From the series: Life on Dog Hill
One of the most expensive and time-consuming errors that parents make is to hire their kids to “help in the garden.” Trust me, I know. The problem is that I continue to do it. Why? Because they need the $$ and I refuse to give it to them for nothing!
The first time my husband and I learned our lesson was about nine years ago. We hired our oldest son (now 25) and his best friend to dig up a rock that was in the front yard. We wanted to put a patio down for a swing, and the rock was right in the middle of the plan. The boys were young and strong, so it made sense to have them digging rather than us. When they had trouble with it, our next oldest son (now 23) joined in their effort. The bill for their collective time was $150. The rock hadn’t budged. When we finally broke down and hired professionals, they had it out in ten minutes.
Another time I asked one of my twins sons (now 18) to dig up some small oak trees that were growing amongst the azaleas. Imagine my horror to discover he had dug out a beautiful, twelve-year-old azalea. The poor plant was so mutilated in its extraction that I couldn’t save it.
Still, we have continued to “hire” our kids over the years. They need money; we need hard labor. You would think it was a good arrangement unless, of course, you’ve hired your kids and you feel our pain.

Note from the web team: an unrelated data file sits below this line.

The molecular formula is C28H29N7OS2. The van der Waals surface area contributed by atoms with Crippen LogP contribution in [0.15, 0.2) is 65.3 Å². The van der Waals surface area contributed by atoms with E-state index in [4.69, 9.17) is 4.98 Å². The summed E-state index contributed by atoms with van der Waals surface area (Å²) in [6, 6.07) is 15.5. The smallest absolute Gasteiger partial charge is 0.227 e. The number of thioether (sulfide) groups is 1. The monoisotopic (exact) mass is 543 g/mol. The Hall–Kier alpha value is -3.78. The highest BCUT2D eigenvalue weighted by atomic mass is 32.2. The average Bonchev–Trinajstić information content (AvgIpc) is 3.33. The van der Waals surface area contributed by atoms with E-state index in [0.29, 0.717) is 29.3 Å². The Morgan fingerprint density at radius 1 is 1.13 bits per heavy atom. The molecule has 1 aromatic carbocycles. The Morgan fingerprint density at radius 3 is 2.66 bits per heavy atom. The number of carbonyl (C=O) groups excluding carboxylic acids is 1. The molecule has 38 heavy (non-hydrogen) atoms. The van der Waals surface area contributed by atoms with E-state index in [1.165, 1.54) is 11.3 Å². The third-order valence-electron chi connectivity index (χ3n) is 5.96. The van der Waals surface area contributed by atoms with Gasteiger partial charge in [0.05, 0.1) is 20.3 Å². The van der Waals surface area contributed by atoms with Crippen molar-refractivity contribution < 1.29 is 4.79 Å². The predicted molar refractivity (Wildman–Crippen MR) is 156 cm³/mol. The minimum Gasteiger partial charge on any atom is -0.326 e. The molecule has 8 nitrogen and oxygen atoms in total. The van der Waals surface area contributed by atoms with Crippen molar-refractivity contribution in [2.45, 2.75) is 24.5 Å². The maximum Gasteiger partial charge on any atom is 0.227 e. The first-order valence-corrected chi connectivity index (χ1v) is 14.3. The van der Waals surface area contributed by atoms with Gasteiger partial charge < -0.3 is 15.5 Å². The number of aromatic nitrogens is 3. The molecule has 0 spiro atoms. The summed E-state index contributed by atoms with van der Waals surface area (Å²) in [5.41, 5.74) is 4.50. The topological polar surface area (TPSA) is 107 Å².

Just last week when my other twin was mowing the grass, he mowed over one of my landscape lights in front of the rock wall. The light was chopped into hundreds of pieces leaving hot wires completely exposed. I had to shut down the lighting system until I could repair it. Cost of hiring my son for two hours of yard work: $16. Cost of the light set to repair the landscape lighting: $24.97. Cost of my time to drive to the store for the materials and then make the repair? Let’s just say, I don’t come cheap.
To save other parents from potentially hazardous landscape experiences, I’ve compiled my top five list for why hiring kids for garden work is a bad idea:
- You have to work side by side with them to ensure they actually work.
- You can’t look away for even a second, lest they destroy something while they are “working.”
- Statistics show that it’s cheaper to hire professionals.
- Being a parent and a boss is nepotistic and doesn’t support the local economy.
- Kids don’t get the real world experience of showing up on time, paying taxes and contributing to their social security. All vital for becoming responsible, contributing American adults.
And, in case those five reasons aren’t enough to convince you what a bad idea this is, I’m adding a bonus reason:
BONUS: You must endure their constant complaining!
Save your garden and your parental relationships: Hire a professional!